So the deeper learning section of the protocol has a collection of questions that you can ask yourself as diagnostics and then say, if we’re trying to make deeper learning happen in this activity, where is it? And if it’s not there, can we start redesigning toward those?

And hopefully with some colleagues, or an instructional coach, principal or tech integrationist, or somebody who can bounce some ideas around. So the idea is that we run down this set of questions in the deeper-learning section about Mystery Skype and see that most of our questions are answered “no.”

What if we want a couple of those answers to be yes? How can we redesign this activity to get there? So now all of a sudden, we’d do things like, instead of them asking each other yes or no questions, we would maybe have them collaborate on shared issues in their communities. So now all of a sudden they’re doing collaborative problem solving rather than merely guessing each others’ location.

So, in other words where Mystery Skype is entirely focused on yes-or-no questions, I might be asking a series of questions, maybe around, what’s the water like in your community?

No, so we would actually have an authentic, meaningful dialogue with the other class. Instead of asking just yes-or-no questions, and we would identify some shared problems that both of our communities have and then we would get to work on those. Maybe collaborative work teams that spanned both classrooms. So now I’ve got two kids in classroom A working with two kids in classroom B and they’re working on, say, how can we address water quality issues in our community? And then two other kids in classroom A are working with three other kids in classroom B and their issue is, how do we decrease the number of people who are hungry in our community. It’s meaningful work.

So the transformation, in this example, would not be just guess your location. Let’s actually work together on meaningful work. So we transform the task to something that’s more authentic.

You said there were four shifts. Can you tell us quickly what those shifts are?

Yes, so one of them is the shift from recall and regurgitation to deeper learning or higher-level learning.

So that’s what we were just talking about.

Yeah. The second shift would be the shift from teacher- and system-directed work to more student agency, where students have the opportunity to have more control and ownership of their own learning path so they really become those lifelong learners we say we want.

The third shift is around authenticity of the work, so that instead of being isolated, disconnected classrooms, how do we connect kids to the real world around them—locally, globally, digitally—so that they stop asking us why they need to know things and why they need to care about things that we ask them to do. Because now they see those connections, meaning and relevance.

Then the fourth shift is the shift from analog to digital, and that’s important because the information landscape is so different these days. But it’s also important because you can do deeper and more authentic work and give kids agency with tech in ways that you simply can’t with analog spaces.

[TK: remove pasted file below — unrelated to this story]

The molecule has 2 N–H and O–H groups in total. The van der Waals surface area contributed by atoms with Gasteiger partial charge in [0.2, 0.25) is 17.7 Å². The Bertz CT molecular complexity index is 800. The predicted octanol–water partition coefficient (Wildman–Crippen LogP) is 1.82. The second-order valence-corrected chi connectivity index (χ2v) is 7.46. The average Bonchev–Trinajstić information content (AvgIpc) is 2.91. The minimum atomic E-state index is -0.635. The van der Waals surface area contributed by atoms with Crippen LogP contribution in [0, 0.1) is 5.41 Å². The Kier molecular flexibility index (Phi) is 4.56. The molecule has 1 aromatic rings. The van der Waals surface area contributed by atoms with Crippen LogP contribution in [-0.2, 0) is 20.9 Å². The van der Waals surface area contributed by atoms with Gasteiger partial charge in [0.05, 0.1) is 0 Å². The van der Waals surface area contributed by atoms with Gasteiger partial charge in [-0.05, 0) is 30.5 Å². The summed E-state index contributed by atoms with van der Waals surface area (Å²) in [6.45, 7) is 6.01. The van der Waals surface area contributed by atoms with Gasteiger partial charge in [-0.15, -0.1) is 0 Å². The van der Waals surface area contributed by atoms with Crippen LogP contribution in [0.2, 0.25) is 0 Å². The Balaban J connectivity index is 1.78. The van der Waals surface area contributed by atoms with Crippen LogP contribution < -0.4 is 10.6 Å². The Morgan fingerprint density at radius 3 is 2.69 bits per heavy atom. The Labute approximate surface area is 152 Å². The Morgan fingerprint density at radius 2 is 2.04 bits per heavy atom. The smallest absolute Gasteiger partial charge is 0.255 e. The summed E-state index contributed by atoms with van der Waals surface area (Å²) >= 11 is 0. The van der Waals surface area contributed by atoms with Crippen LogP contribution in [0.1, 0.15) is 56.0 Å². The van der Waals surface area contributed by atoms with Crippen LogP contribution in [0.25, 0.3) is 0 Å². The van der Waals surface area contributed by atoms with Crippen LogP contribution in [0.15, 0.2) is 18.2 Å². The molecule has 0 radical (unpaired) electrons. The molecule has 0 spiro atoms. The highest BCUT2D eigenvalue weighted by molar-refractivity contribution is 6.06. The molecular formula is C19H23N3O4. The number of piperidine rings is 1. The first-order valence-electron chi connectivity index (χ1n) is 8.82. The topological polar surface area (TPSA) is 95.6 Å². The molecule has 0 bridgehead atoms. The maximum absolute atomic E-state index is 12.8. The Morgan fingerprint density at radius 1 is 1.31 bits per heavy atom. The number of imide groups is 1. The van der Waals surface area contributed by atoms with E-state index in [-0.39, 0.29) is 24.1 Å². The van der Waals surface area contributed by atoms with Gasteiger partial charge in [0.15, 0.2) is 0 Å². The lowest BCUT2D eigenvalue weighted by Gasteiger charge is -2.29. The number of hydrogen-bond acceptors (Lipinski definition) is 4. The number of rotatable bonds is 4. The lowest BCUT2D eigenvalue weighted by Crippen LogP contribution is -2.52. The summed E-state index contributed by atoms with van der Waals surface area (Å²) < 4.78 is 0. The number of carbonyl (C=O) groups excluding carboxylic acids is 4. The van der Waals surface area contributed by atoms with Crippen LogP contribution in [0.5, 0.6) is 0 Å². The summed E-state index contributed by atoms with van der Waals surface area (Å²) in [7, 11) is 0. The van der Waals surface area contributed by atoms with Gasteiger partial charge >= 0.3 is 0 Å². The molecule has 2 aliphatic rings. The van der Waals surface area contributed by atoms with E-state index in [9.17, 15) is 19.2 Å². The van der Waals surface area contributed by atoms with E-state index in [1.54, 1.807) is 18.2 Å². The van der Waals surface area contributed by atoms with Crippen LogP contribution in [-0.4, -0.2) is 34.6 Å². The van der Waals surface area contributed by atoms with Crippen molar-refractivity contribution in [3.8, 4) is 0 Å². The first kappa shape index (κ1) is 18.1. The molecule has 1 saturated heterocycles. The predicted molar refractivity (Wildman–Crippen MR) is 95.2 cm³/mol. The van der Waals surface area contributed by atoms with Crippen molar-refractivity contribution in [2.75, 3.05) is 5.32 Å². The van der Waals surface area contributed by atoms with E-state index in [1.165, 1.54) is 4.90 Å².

You’ve developed these ideas through your work with schools. How many schools have you been in?

Hundreds, thousands.

Tell me one story that you’ve seen, perhaps one school that you’ve worked with that has made this journey. What were they like and where did they go?

So one of my favorite schools is called Iowa Big. It’s in Cedar Rapids, Iowa.Students spend half their day at Iowa Big and half the day at their mothership high school. When they’re at Iowa Big, they’re working on projects that come from their community, such as local nonprofits, government agencies or local companies that basically say, we have things that we want to get done. Projects that we want to accomplish. They then put some high school youth on these tasks. . And it’s in this amazing place where kids are redesigning schools with local architects. They’re building aquatic drones. They’re creating utensils for amputees. They’re creating the community’s first entrepreneurship conference for girls and women. I mean, just all these sorts of authentic community projects where the kids get a chance to do real-world work, side by side, with people in the community, as a complement to their more ordinary school experiences at their mothership high school.

Last question: How does this work from a teacher’s point of view? We’ve heard a lot of talk recently about there are teachers that jump into this and they can’t wait to do this. Then there are teachers who think, “Oh, my God. This is a lot of work. I’m changing all my practices. Do I really need to go down this path?” Tell me a little bit about the spectrum of teachers.

I think we always have a few teachers who are ready to jump in immediately and go. I think you have that next group of teachers who might be interested but doesn’t know how. And of course you have the small group of skeptics who aren’t very interested at all.

The biggest challenge for teachers is really around the dynamics of agency. More than anything else, that seems to be the sticking point—whether or not we want to give up control and hand it over to our students. It’s sort of about control and ownership and agency over what you do, and we violate that on an hourly basis in every school, everywhere. And so it’s about this idea that we have to turn things over to kids and let them drive their learning and make mistakes because it’s part of the process, instead of controlling everything so tightly [because] we just have these freakish control needs where we’re unwilling to let our students actually drive their own learning process.

But when we do, it’s always, always amazing.